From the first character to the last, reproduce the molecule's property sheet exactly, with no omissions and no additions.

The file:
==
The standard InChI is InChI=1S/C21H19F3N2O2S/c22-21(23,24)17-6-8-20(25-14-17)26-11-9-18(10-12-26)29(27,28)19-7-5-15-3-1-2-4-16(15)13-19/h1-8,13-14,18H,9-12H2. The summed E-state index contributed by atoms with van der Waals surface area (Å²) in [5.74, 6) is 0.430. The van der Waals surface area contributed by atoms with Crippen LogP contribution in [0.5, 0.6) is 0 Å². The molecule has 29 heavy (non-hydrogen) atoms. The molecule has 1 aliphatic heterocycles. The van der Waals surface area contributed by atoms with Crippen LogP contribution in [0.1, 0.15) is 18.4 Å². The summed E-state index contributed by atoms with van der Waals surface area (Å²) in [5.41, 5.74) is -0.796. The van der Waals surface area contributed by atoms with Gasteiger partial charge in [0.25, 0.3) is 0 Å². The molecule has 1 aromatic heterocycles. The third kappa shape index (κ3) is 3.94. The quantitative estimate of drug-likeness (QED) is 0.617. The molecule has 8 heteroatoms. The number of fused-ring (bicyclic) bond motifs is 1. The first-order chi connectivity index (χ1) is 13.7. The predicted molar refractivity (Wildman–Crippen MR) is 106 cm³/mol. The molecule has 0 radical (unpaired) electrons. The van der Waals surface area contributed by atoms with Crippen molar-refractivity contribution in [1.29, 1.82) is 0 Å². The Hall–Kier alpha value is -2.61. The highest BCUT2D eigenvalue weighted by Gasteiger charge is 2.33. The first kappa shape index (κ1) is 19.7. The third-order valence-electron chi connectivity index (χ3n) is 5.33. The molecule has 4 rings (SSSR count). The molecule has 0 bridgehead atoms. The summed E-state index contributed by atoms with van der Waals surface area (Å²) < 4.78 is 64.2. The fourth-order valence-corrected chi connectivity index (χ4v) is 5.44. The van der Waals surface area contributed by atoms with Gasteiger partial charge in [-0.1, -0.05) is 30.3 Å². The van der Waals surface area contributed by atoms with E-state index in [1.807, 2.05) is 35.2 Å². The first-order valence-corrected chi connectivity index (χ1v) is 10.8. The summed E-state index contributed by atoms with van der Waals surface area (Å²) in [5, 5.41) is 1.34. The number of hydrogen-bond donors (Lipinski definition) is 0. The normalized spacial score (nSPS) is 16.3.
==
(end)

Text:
The standard InChI is InChI=1S/C21H19F3N2O2S/c22-21(23,24)17-6-8-20(25-14-17)26-11-9-18(10-12-26)29(27,28)19-7-5-15-3-1-2-4-16(15)13-19/h1-8,13-14,18H,9-12H2. The summed E-state index contributed by atoms with van der Waals surface area (Å²) in [5.74, 6) is 0.430. The van der Waals surface area contributed by atoms with Crippen LogP contribution in [0.5, 0.6) is 0 Å². The molecule has 29 heavy (non-hydrogen) atoms. The molecule has 1 aliphatic heterocycles. The van der Waals surface area contributed by atoms with Crippen LogP contribution in [0.1, 0.15) is 18.4 Å². The summed E-state index contributed by atoms with van der Waals surface area (Å²) in [5.41, 5.74) is -0.796. The van der Waals surface area contributed by atoms with Gasteiger partial charge in [0.25, 0.3) is 0 Å². The molecule has 1 aromatic heterocycles. The third kappa shape index (κ3) is 3.94. The quantitative estimate of drug-likeness (QED) is 0.617. The molecule has 8 heteroatoms. The number of fused-ring (bicyclic) bond motifs is 1. The first-order chi connectivity index (χ1) is 13.7. The predicted molar refractivity (Wildman–Crippen MR) is 106 cm³/mol. The molecule has 0 radical (unpaired) electrons. The van der Waals surface area contributed by atoms with Crippen molar-refractivity contribution in [1.29, 1.82) is 0 Å². The Hall–Kier alpha value is -2.61. The highest BCUT2D eigenvalue weighted by Gasteiger charge is 2.33. The first kappa shape index (κ1) is 19.7. The third-order valence-electron chi connectivity index (χ3n) is 5.33. The molecule has 4 rings (SSSR count). The molecule has 0 bridgehead atoms. The summed E-state index contributed by atoms with van der Waals surface area (Å²) < 4.78 is 64.2. The fourth-order valence-corrected chi connectivity index (χ4v) is 5.44. The van der Waals surface area contributed by atoms with Gasteiger partial charge in [-0.1, -0.05) is 30.3 Å². The van der Waals surface area contributed by atoms with E-state index in [1.807, 2.05) is 35.2 Å². The first-order valence-corrected chi connectivity index (χ1v) is 10.8. The summed E-state index contributed by atoms with van der Waals surface area (Å²) in [5, 5.41) is 1.34. The number of hydrogen-bond donors (Lipinski definition) is 0. The normalized spacial score (nSPS) is 16.3.